It is part of a drive to persuade ministers to increase the cash available for computer and IT vocational training.
Liberal Democrat spokeswoman Baroness Sharpe believes the extra spending is necessary as the hi-tech industry now has 200,000 vacancies.
She will highlight the issue next Tuesday (22 October) in a Lords Question asking ‘whether the numbers currently being trained in information technology systems support in the United Kingdom are adequate’.
The LibDem education spokeswoman said that the fiasco over the scrapping of the government’s Individual Learning Accounts – frequently abused by organisations delivering IT training – meant there was no proper support for those seeking NVQ Level Three qualifications.
Baroness Sharpe said: ‘What we want to do is probe the government’s position: that if there is a shortage it is up to the industry to train more people themselves.’
‘People who fund themselves are having to pay fees of £3,000 or so for Level Three. Those who do fund themselves ought to get tax relief.’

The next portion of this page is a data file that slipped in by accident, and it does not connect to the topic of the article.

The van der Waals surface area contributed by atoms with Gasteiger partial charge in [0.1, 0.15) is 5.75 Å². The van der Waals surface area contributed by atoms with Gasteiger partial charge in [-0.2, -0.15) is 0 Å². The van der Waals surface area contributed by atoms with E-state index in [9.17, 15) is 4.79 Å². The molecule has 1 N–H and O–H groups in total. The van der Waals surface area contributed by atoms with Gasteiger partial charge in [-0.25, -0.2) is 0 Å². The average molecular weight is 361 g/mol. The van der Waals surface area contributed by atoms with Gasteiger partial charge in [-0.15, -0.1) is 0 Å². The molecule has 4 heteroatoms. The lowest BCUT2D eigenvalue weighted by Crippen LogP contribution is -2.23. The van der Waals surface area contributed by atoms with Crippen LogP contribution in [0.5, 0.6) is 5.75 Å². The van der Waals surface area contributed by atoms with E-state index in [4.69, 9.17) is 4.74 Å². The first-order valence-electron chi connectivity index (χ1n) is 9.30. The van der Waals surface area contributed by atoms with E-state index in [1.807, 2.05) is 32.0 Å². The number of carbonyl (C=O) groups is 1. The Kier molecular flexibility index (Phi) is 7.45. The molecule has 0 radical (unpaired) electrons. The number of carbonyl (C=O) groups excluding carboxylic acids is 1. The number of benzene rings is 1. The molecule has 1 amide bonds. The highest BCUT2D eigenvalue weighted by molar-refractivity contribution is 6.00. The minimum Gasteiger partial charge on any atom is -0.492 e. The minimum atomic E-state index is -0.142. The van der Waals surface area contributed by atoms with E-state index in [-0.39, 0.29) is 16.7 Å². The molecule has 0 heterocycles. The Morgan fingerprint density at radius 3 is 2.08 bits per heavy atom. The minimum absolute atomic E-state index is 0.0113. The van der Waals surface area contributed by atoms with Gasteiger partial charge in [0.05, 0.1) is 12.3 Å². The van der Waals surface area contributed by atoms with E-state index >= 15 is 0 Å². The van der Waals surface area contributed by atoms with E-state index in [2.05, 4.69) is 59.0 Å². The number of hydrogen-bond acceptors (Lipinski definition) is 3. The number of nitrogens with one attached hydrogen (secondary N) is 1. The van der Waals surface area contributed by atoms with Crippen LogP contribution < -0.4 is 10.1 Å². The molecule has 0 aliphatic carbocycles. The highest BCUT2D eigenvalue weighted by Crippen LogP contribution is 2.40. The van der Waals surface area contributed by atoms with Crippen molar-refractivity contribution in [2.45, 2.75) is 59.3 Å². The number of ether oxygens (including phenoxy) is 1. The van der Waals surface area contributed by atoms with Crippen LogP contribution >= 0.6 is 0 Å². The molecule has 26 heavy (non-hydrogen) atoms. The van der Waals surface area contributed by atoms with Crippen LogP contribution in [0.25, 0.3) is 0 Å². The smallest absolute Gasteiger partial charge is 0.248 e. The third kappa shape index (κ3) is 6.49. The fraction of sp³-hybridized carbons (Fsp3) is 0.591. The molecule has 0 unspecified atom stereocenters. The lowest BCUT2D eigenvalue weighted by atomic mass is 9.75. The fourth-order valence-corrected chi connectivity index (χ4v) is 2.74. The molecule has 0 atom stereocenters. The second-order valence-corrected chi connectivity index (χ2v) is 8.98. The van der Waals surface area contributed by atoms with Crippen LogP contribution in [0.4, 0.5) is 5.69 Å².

Richard Le Tocq, head of Locate Guernsey, discusses the chancellor’s approach to high net worth individuals, and why relocation is increasingly attractive to HNWIs
The firm says that the U-turn 'does not alter the need for a fundamental review of the way we tax work' and that the current tax system is in need of reform
Legislation on the NICs changes to be brought forward in the autumn following publication of 'the full effects of the changes to Class 2 and Class 4' in the summer
Following chancellor Philip Hammond’s Spring Budget speech, we explore the key takeaways for businesses and individuals